The Gold Rush
For my money, Charlie Chaplin is one of the greatest filmmakers who ever lived. He wrote, directed and played the lead in just about every feature film he made and is quite rightly regarded as a cinematic genius and, along with Harold Lloyd and Buster Keaton, one of the greatest comics of the silent era. Among his many great films was The Gold Rush, a film that many will be familiar with even if they haven't seen it as the scenes with Chaplin eating his shoe, twirling the lace on his fork like spaghetti, Big Jim hallucinating through hunger and picturing the Little Tramp as a chicken or Chaplin taking two forks, putting each one in a bread bun and 'dancing' them have entered popular culture, even being referenced on The Simpsons and Tom and Jerry.
Set in the winter of 1898, The Gold Rush follows 'The Lone Prospector', played by Chaplin as The Little Tramp, who, along with hundreds of other men, journeys to Alaska in search of gold. Seemingly clueless about where to dig and what to do -- he is even followed by a bear on his way -- as our Lone Prospector hooks up with a fellow traveller, Big Jim, and try and stave off the ravages of hunger whilst trapped in a hut which is barricaded by the elements.
Also around on the snowy wilderness is Black Larsen, a fugitive from the law wanted for murder who will let nothing stand in his way of fortune and a passage to freedom. Predictably enough, the three end up trapped together in the isolated hut but neither the Lone Prospector or Big Jim know who their companion really is.
With Chaplin films you generally get a love interest, someone unobtainable for the Little Tramp and, in this case, there is a wealthy socialite called Georgia who hangs around in the town with just about every man wanting to dance with her. Of course, when the Lone Prospector arrives back from his trip to the frozen wastes, he is instantly smitten and, when Georgia rebuffs one of her suitors by picking the Little Tramp as a dancing partner, he thinks that his feelings are reciprocated.
Although City Lights is my favourite Chaplin movie and one of the ten greatest films ever made, I think most of his output is extraordinary in its writing, direction and pathos. It's all very well doing slapstick comedy but it doesn't work unless you feel something for the main character and with the Little Tramp as the ultimate underdog, you are desperately to succeed against all the odds. There are many brilliant scenes in The Gold Rush, three of which have been parodied/referenced in various films and television shows but the one that stands out for me is when Big Jim and Black Larsen are fighting over the shotgun and, try as he might, at the Lone Prospector always ends up with the gun pointing at him, no matter where he goes in the cabin. It is a perfect example of choreography, spatial awareness and comedic timing that would make it perfect teaching material for a film studies class.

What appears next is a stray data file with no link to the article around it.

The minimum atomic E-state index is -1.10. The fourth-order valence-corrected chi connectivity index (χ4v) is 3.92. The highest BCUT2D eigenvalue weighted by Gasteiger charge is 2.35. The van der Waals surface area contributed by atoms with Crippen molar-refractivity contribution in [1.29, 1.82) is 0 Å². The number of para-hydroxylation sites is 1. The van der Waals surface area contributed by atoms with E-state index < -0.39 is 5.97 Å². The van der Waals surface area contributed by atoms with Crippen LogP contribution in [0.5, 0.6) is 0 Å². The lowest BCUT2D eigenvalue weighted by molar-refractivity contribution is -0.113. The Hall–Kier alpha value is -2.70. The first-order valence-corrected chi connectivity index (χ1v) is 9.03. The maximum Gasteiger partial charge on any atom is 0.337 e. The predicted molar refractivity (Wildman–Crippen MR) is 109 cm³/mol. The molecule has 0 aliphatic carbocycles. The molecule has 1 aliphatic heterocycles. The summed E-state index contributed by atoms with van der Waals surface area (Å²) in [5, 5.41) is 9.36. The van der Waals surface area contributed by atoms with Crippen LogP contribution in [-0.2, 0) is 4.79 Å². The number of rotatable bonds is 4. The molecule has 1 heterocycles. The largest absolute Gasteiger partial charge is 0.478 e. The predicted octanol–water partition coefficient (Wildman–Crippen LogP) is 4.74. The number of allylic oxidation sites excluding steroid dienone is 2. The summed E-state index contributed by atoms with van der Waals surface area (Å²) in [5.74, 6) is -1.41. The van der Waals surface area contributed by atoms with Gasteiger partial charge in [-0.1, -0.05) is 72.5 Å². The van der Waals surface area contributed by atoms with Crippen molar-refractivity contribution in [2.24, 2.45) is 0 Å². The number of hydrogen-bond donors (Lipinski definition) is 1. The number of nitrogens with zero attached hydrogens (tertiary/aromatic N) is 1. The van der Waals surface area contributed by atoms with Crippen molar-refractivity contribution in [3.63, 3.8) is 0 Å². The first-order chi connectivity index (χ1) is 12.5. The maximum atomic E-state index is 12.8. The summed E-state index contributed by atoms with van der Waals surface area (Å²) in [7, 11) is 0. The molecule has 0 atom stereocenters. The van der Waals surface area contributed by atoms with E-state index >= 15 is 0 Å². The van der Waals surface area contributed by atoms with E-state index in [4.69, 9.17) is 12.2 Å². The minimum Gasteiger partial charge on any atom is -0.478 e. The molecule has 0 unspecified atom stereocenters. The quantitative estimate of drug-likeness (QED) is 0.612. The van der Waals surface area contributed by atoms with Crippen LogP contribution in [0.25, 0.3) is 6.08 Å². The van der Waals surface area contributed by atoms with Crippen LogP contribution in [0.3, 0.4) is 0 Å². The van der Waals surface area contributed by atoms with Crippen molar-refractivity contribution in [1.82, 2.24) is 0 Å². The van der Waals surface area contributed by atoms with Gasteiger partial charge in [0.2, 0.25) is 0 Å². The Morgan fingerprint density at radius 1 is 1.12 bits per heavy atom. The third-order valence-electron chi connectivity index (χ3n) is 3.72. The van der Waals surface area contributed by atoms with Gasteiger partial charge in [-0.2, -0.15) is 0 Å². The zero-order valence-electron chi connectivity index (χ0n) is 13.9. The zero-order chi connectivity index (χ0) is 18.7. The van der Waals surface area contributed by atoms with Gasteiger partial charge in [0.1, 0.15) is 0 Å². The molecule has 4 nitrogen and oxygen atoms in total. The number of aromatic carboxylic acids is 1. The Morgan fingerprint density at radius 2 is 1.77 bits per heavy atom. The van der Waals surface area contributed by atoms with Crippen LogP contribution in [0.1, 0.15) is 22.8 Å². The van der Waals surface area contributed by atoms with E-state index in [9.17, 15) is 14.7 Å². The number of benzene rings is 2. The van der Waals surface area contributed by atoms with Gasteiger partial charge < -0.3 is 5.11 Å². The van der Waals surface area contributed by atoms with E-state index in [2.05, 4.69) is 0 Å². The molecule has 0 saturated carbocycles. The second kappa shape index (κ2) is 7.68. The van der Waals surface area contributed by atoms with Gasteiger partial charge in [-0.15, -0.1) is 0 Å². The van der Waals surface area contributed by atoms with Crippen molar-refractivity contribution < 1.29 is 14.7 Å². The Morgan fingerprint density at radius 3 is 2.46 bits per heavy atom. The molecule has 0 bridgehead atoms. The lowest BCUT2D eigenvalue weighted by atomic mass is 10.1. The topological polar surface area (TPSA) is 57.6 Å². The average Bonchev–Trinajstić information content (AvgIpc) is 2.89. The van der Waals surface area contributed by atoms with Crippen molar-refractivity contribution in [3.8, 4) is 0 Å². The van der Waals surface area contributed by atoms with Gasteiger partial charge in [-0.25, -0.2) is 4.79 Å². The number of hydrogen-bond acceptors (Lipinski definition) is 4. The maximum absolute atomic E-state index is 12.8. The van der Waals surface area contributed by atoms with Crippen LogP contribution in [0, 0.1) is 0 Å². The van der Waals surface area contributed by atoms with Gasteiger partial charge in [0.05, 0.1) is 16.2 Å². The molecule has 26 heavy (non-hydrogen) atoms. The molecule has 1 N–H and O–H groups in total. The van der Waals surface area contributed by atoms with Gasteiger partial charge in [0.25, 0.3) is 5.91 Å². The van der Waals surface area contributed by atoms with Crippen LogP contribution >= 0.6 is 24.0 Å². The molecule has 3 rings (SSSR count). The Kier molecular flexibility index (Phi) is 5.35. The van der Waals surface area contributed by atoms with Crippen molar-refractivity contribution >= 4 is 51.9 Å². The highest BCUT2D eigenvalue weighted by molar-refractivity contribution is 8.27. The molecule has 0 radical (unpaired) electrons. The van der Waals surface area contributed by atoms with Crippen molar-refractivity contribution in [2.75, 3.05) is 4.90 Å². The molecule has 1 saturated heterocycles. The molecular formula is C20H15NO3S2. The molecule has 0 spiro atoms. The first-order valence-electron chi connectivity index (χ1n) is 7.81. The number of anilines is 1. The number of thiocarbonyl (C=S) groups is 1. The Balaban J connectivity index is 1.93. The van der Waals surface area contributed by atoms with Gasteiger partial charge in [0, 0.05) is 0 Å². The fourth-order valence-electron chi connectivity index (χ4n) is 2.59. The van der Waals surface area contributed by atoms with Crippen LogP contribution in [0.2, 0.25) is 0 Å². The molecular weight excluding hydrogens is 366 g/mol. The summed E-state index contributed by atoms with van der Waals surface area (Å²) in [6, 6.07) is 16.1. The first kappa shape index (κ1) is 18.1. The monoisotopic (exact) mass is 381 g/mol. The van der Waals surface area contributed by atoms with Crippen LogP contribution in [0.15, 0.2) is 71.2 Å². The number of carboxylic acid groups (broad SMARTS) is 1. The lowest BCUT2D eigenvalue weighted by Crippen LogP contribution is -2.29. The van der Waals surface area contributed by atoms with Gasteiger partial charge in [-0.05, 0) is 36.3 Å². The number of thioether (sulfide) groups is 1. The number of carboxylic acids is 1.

The film was originally released in 1925 as a silent picture with intertitles but, in 1942, Chaplin re-edited the film, providing a narration so, although it is still a silent movie with the actors not speaking, it does have a narration rather than intertitles.
This may not be the greatest of Chaplin's films but it is still an extremely enjoyable watch with many scenes that are laugh out loud funny -- 85 years since it was made. The fact that the film is able to stand the test of time and make people laugh and feel for Chaplin's character so long after the film was released as a testament to the quality of Chaplin's writing, direction and acting. It's no wonder that Chaplin repeatedly said that this was the film for which he would most like to be remembered.
According to the press release, this will be a two disc set with the Blu-ray Disc and a DVD which will include the special features as the BD only comes with chapter selection. Along with the fascinating Chaplin Today: The Gold Rush documentary that was previously released on the Warner Home Video DVD and is often shown on Sky Movies, the set also includes an introduction by David Robinson, a Chaplin trailer reel and a photo gallery. Perhaps the finest addition to the set is the inclusion of the original 1925 silent film without Chaplin's narration.
As Eureka proved with their stellar release of F.W. Murnau's Sunrise, old black-and-white films can look extraordinarily good when remastered and released in high definition on Blu-ray Disc and this release of The Gold Rush is astonishing. Considering it was made in 1925, the edges are sharp, contrast levels are deep and detail is extremely high. Even when compared to an upscaled recently released DVD, this looks absolutely stunning in its clarity, contrast levels and definition.
You have the choice of LPCM 2.0 stereo or DTS-HD Master Audio 5.1 and, try as I might, I really couldn't detect a difference between the two as they both stick rigidly to the centre speaker with occasional use of the front surrounds and are both as clear as you could possibly wish for.
The score, composed by Chaplin, is a wonderful piece of music that even incorporates Strauss' The Blue Danube and perfectly evokes the tone and feel of the piece, underscoring emotion and dramatic scenes extremely well.
Even if you already own The Gold Rush on DVD, this is well worth considering as an upgrade because the AV package is so much better than on the 2003 Warner Home Video DVD release that fans of Chaplin's work would be foolish not to pick this up. If you don't have it on DVD and consider yourself a film fan then this is a 'must buy' set.